Crowdfunding is booming – but it’s changing too

Back in 2016 there was a slight dip in the number of crowdfunding deals causing speculation as to whether crowdfunding was plateauing as a route to investment. However, according to recent research from Beauhurst, the sector has “bounced back” in 2017 – particularly in the final quarter of 2017.

Source: Beauhurst “The Deal”, Feb 2018

Looking at the investment sector as a whole, in terms of the number of deals done, crowdfunding remains a strong source of funding in UK. Indeed, crowdfunding offers one of the strongest routes to funding, second only to Venture Capital/Private Equity funding based on the number of deals funded. Crowdfunding accounts for more completed funding rounds than those funded by business angels, although business angel investment remains stable. It seems crowdfunding is here to stay and, as Beauhurst point out, “diversity of investment sources means startups have a better chance of finding a partner that suits their needs.”

Crowdfunding is raising larger investment rounds than before

Source: Beauhurst “The Deal”, Feb 2018

Crowdfunding is moving its focus onto larger deals and the number of crowdfunding deals under £499,000 is beginning to decline. This is in contract to angel investment which remains relatively stable at both a higher and lower level.

Source: Beauhurst “The Deal”, Feb 2018

Different crowdfunding platforms are adopting different approaches

As the equity crowdfunding market matures distinctions are becoming clearer in terms of approach. Crowdcube and Seedrs are working to a volume model and encourage a broad mix of investors. Syndicate Room and Venture Founders, on the other hand, seem focused on doing few deals but with a higher average amount invested. Both Syndicate Room and Venture Founders attract a particular type of investor – mainly High Net Worth (HNW)or sophisticated investor who, arguably, have the ability to invest more.

Source: Beauhurst “The Deal”, Feb 2018

New players entering the market

This month (March 2018), OurCrowd, a global equity crowdfunding platform have announced they are opening an office in the UK. Their approach is similar to that of Syndicate Room and Venture Founders and focuses on attracting HNW and sophisticated investors.

What are the implications for startups, business owners and founders?

Crowdfunding remains a strong route to funding but it does take hard work and a lot of preparation behind the scenes to run a successful crowdfunding campaign. As the crowdfunding platforms focus their efforts on larger deals, businesses looking to raise relatively small amounts of seed investment (less than £250,000) may find they receive less help and support on a one-to-one basis from their chosen crowdfunding platform. Businesses are advised to look to alternative, independent programmes and advisors to gain this support instead. There are a number of such programmes. Good ones include Crowdfunding Accelerator, TribeFirst and IdeaSquares.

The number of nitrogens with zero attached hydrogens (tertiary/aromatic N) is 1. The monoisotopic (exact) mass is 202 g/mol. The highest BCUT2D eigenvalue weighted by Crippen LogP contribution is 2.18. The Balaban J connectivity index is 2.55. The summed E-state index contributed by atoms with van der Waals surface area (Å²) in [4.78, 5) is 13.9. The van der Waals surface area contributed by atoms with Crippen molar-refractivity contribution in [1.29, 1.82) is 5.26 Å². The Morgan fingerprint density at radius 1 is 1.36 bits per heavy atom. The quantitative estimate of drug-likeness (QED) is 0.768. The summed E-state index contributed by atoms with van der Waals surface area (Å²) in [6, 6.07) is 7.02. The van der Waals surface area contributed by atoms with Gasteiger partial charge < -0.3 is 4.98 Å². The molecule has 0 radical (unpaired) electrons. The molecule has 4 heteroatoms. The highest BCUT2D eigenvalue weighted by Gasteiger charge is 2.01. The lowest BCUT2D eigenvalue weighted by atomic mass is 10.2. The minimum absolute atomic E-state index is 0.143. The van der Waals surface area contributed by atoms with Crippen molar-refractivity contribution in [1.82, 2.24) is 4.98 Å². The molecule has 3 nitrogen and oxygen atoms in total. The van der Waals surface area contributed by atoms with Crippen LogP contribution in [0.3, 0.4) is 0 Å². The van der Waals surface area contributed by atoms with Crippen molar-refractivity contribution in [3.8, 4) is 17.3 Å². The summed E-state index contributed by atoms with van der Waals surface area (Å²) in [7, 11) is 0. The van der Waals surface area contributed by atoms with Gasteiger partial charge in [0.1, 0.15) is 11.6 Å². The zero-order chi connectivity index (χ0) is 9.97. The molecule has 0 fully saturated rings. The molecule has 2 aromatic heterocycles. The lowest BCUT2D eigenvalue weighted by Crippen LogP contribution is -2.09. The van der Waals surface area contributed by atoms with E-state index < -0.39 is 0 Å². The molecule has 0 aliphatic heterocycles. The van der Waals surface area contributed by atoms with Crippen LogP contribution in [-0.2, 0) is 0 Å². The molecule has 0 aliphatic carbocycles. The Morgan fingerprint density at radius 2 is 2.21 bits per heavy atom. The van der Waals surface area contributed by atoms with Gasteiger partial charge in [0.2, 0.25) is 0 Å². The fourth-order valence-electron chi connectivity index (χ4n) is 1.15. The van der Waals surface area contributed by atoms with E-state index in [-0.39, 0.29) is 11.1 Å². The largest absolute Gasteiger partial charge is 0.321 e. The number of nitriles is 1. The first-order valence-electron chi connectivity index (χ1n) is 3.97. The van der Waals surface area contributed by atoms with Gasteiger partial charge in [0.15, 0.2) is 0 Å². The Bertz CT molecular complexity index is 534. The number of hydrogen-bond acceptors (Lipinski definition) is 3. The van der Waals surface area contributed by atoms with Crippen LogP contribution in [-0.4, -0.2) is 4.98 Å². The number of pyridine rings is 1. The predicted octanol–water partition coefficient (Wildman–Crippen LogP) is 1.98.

Angel investment remains an important plank in any seed investment round – for two reasons. Angels are still actively investing in smaller rounds, as the Beauhurst data shows, but also a lead angel investor can provide access to crowdfunding platforms like Syndicate Room who won’t accept any business unless they have secured a lead investor.

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Changes to SEIS Advanced Assurance Scheme

In January HMRC announced changes to the Seed Enterprise Investment Scheme (SEIS) and the Enterprise Investment Scheme (EIS) and will no longer provide advanced assurance that a company qualifies for either scheme on a speculative basis. It is now necessary for any company applying for advance assurance to name at least one investor or fund manager who wants to make an investment.

This has created a chicken and egg situation. SEIS funds, crowdfunding platforms and business angels like to know whether a company has advanced assurance from either or both of these government-backed schemes before they will commit to an investment and yet founders and business owners are unable to seek advanced assurance unless they have an interested investor.

There is no doubt that having advance assurance for SEIS or EIS is an important stepping stone in the process of attracting investment, so what is a founder or business owner supposed to do?

Having spoken to a number of funds and crowdfunding platforms, it seems the advice for now is to provide a named individual when you apply for advance assurance but – as there is no requirement for that specific individual to complete their investment – you can provide the name of anyone considering investment provided you have their permission.  They do not actually have to complete the investment – but they pave the way for others to do so.

Read HMRC’s full advice on SEIS and EIS